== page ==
Objects of Desire: Surrealism and Design 1924-Today at Design Museum. 14 October-19 February 2023, £16.80.

10. Re-open house: Leighton House is back

The narcissus and Arab hall of Leighton House. Copyright: Leighton House, RBKC. Photo: Will Pryce.

This west London gem of a house museum re-opens to the public after a major refurbishment that includes a new wing and an exhibition on the Holland Park circle of artists. Plus, it now operates jointly with the nearby Sambourne House. The mixture of Western and Eastern influences make this museum an architectural beaut (the Narcissus Hall in particular is a sight to behold); it's great to see the place all spruced up.

Leighton House & Sambourne House re-open. Opens 15 October, £11.

11. Look again: In Plain Sight at Wellcome Collection

Copyright Seana Gavin.

How do we see, and how does that affect the way we view society and how society views us if we're sighted, partially sighted or blind? This exhibition charts the evolution of eyewear from the 1600s to commissions by contemporary artists relating to how we see this world — it's the blend of science, history and art that the Wellcome Collection does so well.

In Plain Sight at Wellcome Collection. 20 October-12 February 2023, free.

12. Cracking ceramics: Strange Clay at Hayward Gallery

A garden full of ceramic works. Copyright Klara Kristalova

Whether it's abstract pieces or fantastical figures, there's a wide range of artworks that are made using ceramics, and the full breadth of them is on show at Hayward Gallery. It's a delicate selection ready to fire the imagination, including David Zink Yi's giant ceramic squid, and Klara Kristalova's sculptures within roots, branches and moss.

Strange Clay: Ceramics in Contemporary Art at Hayward Gallery. 26 October-8 January 2023, £15.

13. Aaaah!: The Horror Show at Somerset House

Copyright Juno Calypso.

Great horror manifests our innermost fears and Somerset House is using the genre to show how creative rebellion has been inspired by horror, from the 1970s punks to modern witchcraft.  With over 200 artworks and artefacts across three sections called Monster, Ghost and Witch, it's a rare chance to combine our two loves of horror and art in a spook-tacular exhibition.

The Horror Show! A Twisted Tale of Modern Britain at Somerset House. 27 October-19 February 2023, £16.50.

14. Prize photography: Taylor Wessing Prize at Cromwell Place

© Haneem Christian

With the National Portrait Gallery still undergoing a major redevelopment, the Taylor Wessing Photography Prize is at Cromwell Place in South Kensington again — not a surprise, given last year's was one of the strongest we've seen. Featuring intimate family portraits and works covering social issues, as well as a few recognisable faces, this prize captures the annual face of Britain.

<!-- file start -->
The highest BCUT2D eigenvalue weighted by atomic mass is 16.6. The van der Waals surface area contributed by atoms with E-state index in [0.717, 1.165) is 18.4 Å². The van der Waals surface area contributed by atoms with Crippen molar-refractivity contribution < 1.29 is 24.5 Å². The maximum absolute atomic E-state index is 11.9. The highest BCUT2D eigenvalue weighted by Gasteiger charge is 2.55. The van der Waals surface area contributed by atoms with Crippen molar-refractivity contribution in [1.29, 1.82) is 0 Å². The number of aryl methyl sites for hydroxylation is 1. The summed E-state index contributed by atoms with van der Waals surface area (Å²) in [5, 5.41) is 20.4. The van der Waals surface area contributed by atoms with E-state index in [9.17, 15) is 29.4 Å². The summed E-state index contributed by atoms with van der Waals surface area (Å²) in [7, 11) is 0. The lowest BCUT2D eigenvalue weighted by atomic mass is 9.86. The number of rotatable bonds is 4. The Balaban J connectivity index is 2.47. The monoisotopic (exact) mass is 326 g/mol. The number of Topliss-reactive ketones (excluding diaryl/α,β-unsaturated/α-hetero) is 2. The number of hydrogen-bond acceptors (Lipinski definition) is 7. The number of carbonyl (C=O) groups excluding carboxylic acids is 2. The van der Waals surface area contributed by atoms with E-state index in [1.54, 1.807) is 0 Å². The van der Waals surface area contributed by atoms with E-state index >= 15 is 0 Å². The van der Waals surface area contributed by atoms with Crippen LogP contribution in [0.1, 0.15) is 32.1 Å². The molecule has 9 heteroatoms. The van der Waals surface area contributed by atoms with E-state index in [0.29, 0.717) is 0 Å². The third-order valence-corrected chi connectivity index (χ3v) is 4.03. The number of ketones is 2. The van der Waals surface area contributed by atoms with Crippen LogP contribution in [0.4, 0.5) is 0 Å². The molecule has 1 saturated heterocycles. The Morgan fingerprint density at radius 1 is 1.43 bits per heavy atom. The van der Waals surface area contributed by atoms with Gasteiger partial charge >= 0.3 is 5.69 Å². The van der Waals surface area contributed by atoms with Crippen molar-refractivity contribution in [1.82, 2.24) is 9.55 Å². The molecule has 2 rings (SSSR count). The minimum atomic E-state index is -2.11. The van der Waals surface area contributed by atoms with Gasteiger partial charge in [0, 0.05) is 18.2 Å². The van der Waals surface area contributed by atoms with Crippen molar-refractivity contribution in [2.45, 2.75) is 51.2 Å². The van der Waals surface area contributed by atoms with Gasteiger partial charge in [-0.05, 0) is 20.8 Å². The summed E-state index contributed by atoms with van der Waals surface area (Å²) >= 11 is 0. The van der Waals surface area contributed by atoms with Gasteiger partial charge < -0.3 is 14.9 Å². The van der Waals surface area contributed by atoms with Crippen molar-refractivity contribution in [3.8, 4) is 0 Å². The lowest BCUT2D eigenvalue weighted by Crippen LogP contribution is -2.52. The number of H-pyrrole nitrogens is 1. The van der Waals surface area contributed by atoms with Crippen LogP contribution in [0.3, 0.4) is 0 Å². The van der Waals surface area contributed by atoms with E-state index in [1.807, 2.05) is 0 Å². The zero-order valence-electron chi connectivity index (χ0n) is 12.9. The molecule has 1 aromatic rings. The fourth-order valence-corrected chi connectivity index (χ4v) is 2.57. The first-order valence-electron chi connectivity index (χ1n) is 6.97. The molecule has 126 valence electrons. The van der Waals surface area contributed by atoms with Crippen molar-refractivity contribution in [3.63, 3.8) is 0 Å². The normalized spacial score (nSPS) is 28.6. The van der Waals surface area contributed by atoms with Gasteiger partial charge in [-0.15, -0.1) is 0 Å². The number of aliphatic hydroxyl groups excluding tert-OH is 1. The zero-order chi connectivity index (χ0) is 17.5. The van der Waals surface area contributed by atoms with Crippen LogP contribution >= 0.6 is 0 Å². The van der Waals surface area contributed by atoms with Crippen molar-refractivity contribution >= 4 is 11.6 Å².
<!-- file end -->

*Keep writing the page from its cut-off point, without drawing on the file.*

Taylor Wessing Photographic Portrait Prize at Cromwell Place. 27 October-18 December, £9.

15. Creative prisoners: Koestler Arts at Royal Festival Hall

This year's guest curator. Courtesy Ai Weiwei studio

Koestler Arts does a fantastic job of bringing art and creativity to those within the UK criminal justice system, and part of this is an annual exhibition of works by prisoners and young offenders. For its 60th year, guest curator is art legend Ai Weiwei, a man who has been imprisoned himself, and he's selected the great works that have been designed inside institutions where creativity is a vital outlet.

Koestler Arts: Freedom at Royal Festival Hall. 27 October-18 December, free.

16. Black brilliance: The New Black Vanguard at Saatchi Gallery

Photo: Dana Scruggs

Bringing together art and fashion, this collection of photographs celebrates Black creatives, Black bodies and Black lives. Tackling important issues such as race and gender these are beautiful photographs that are quite literally at the height of fashion. If you can celebrate diversity and look this good while doing it, then we're sold.

The New Black Vanguard: Photography Between Art and Fashion at Saatchi Gallery. 28 October-22 January 2023, £10.

Short run events

Do Ho Suh's installation from Frieze 2021. Copyright Frieze.

It's art fair season in London and that's because the granddaddy of them all, Frieze London (12-16 October, £46+), rolls into town and takes over a good chunk of Regent's Park with a marquee containing the latest in contemporary art. At the other end of the park Frieze Masters (12-16 October, £46+) takes us back in time for the best in art from centuries ago to a few decades ago. With 280 galleries from over 42 countries there's more art here than anyone could possibly take in one visit.

1:54 at Somerset House (13-16 Oct, £25+) will be celebrating its 10 anniversary by bringing the very best in contemporary African art to London. There's also StART art fair over at Saatchi Gallery (12-16 Oct, £17+) where international galleries come together, including West Contemporary who will be showing the fab neon and lenticular works of Lauren Baker.

A previous edition of The Other Art Fair.

If design is more your speed then the top end of 20th century and contemporary design can be found at PAD London in Berkeley Square (10-16 October, £25), and you can meet hundreds of design professionals and purchase their wares at Decorex at Olympia (9-12 October, ticketed).

Playful miniature works. Copyright Roy's People.

For those looking for art to add to their walls, The Other Art Fair at Truman Brewery (13-16 October, £9+) is the place to go — we've made plenty of purchases at this fair where visitors can deal directly with the artists.  Around the corner two artists, Roy's People and Sam Peacock, have joined forces for a combination of miniature people in playful works, and chunky industrial abstract paintings at BoxPark Shoreditch (13-16 October, free).

A dose of the Hilma Af Klint VR experience. Copyright Acute Art.

If you'd prefer something a bit more trippy then there's a virtual reality experience based on the works of spiritual artist Hilma af Klint housed within Koko Camden (10-13 October, free, booking required)

Last Updated 28 October 2022